"I offer you my sincere thanks in the name of all my comrades. Believe me, you will never repent your attention to the representatives of our ... well, let us say, slippery, but nevertheless difficult, profession. 'So we begin,' as Giraldoni sings in the prologue to Pagliacci.

"But first I would ask your permission, Mr. Chairman, to quench my thirst a little... Porter, bring me a lemonade and a glass of English bitter, there's a good fellow. Gentlemen, I will not speak of the moral aspect of our profession nor of its social importance. Doubtless you know better than I the striking and brilliant paradox of Proudhon: La propriete c'est le vol--a paradox if you like, but one that has never yet been refuted by the sermons of cowardly bourgeois or fat priests. For instance: a father accumulates a million by energetic and clever exploitation, and leaves it to his son--a rickety, lazy, ignorant, degenerate idiot, a brainless maggot, a true parasite. Potentially a million rubles is a million working days, the absolutely irrational right to labour, sweat, life, and blood of a terrible number of men. Why? What is the ground of reason? Utterly unknown. Then why not agree with the proposition, gentlemen, that our profession is to some extent as it were a correction of the excessive accumulation of values in the hands of individuals, and serves as a protest against all the hardships, abominations, arbitrariness, violence, and negligence of the human personality, against all the monstrosities created by the bourgeois capitalistic organisation of modern society? Sooner or later, this order of things will assuredly be overturned by the social revolution. Property will pass away into the limbo of melancholy memories and with it, alas! we will disappear from the face of the earth, we, les braves chevaliers d'industrie."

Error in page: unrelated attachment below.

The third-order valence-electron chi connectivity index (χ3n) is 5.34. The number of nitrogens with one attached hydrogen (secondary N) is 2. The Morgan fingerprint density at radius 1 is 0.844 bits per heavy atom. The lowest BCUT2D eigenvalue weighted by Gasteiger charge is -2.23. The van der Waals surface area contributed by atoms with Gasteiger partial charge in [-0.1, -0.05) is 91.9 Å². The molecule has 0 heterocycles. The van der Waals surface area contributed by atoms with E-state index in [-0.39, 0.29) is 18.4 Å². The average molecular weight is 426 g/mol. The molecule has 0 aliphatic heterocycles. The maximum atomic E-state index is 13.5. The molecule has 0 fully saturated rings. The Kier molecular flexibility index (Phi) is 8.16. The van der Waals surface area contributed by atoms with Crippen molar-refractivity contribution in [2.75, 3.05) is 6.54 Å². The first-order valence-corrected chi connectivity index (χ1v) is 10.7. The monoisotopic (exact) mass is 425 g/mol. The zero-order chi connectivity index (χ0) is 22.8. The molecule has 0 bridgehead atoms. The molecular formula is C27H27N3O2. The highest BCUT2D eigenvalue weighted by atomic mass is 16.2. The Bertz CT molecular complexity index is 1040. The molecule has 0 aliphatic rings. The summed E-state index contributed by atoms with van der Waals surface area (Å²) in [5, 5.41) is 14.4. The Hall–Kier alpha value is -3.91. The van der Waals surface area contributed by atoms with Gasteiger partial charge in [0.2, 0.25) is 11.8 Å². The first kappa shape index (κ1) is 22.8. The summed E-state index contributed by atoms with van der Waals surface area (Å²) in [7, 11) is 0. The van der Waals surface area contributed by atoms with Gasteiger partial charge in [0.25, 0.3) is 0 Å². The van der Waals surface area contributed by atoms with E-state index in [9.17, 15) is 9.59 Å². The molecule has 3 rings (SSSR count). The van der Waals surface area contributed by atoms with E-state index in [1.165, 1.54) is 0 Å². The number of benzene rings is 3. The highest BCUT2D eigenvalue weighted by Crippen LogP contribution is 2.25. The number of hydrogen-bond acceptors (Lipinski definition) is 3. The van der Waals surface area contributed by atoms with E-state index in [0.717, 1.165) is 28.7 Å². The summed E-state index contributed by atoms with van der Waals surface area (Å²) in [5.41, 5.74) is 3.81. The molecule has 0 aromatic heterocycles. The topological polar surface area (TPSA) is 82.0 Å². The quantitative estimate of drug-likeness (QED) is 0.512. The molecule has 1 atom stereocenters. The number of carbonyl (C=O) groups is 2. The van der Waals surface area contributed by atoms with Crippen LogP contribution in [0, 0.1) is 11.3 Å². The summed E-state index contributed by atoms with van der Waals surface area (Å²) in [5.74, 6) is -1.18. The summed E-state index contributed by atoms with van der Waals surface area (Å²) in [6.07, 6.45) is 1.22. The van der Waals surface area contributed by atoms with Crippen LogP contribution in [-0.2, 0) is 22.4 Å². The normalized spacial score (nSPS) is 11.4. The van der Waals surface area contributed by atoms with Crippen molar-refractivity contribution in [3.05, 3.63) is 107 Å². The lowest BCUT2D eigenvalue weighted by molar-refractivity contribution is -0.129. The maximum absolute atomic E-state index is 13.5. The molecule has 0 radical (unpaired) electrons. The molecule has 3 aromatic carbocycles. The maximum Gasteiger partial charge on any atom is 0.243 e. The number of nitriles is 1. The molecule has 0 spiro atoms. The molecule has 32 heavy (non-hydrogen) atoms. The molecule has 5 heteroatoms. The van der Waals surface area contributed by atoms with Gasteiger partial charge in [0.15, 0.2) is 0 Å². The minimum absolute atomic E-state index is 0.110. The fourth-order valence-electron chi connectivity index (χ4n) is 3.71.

The orator paused to take the tray from the hands of the porter, and placed it near to his hand on the table.

"Excuse me, gentlemen... Here, my good man, take this,... and by the way, when you go out shut the door close behind you."

"Very good, your Excellency!" the porter bawled in jest. ...